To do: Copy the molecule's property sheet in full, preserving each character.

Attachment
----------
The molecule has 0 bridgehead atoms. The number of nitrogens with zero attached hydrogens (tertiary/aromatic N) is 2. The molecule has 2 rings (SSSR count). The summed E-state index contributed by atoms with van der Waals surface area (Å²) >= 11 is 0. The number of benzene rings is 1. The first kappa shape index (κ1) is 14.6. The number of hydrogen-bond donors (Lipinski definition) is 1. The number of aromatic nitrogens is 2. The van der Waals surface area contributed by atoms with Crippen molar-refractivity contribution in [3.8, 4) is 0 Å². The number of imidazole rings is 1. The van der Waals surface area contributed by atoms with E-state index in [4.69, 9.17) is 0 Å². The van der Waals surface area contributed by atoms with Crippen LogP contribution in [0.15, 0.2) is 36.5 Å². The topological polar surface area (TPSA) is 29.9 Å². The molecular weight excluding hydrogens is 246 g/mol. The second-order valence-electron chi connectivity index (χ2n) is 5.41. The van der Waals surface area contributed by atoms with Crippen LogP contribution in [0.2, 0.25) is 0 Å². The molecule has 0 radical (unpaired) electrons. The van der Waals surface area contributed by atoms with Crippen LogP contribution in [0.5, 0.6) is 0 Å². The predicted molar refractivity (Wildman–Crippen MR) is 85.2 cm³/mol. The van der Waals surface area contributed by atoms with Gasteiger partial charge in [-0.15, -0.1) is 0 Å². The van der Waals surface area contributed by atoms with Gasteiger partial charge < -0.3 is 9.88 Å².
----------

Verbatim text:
The molecule has 0 bridgehead atoms. The number of nitrogens with zero attached hydrogens (tertiary/aromatic N) is 2. The molecule has 2 rings (SSSR count). The summed E-state index contributed by atoms with van der Waals surface area (Å²) >= 11 is 0. The number of benzene rings is 1. The first kappa shape index (κ1) is 14.6. The number of hydrogen-bond donors (Lipinski definition) is 1. The number of aromatic nitrogens is 2. The van der Waals surface area contributed by atoms with Crippen molar-refractivity contribution in [3.8, 4) is 0 Å². The number of imidazole rings is 1. The van der Waals surface area contributed by atoms with E-state index in [4.69, 9.17) is 0 Å². The van der Waals surface area contributed by atoms with Crippen LogP contribution in [0.15, 0.2) is 36.5 Å². The topological polar surface area (TPSA) is 29.9 Å². The molecular weight excluding hydrogens is 246 g/mol. The second-order valence-electron chi connectivity index (χ2n) is 5.41. The van der Waals surface area contributed by atoms with Crippen LogP contribution in [0.2, 0.25) is 0 Å². The molecule has 0 radical (unpaired) electrons. The van der Waals surface area contributed by atoms with Crippen LogP contribution in [0.5, 0.6) is 0 Å². The predicted molar refractivity (Wildman–Crippen MR) is 85.2 cm³/mol. The van der Waals surface area contributed by atoms with Gasteiger partial charge in [-0.15, -0.1) is 0 Å². The van der Waals surface area contributed by atoms with Gasteiger partial charge < -0.3 is 9.88 Å².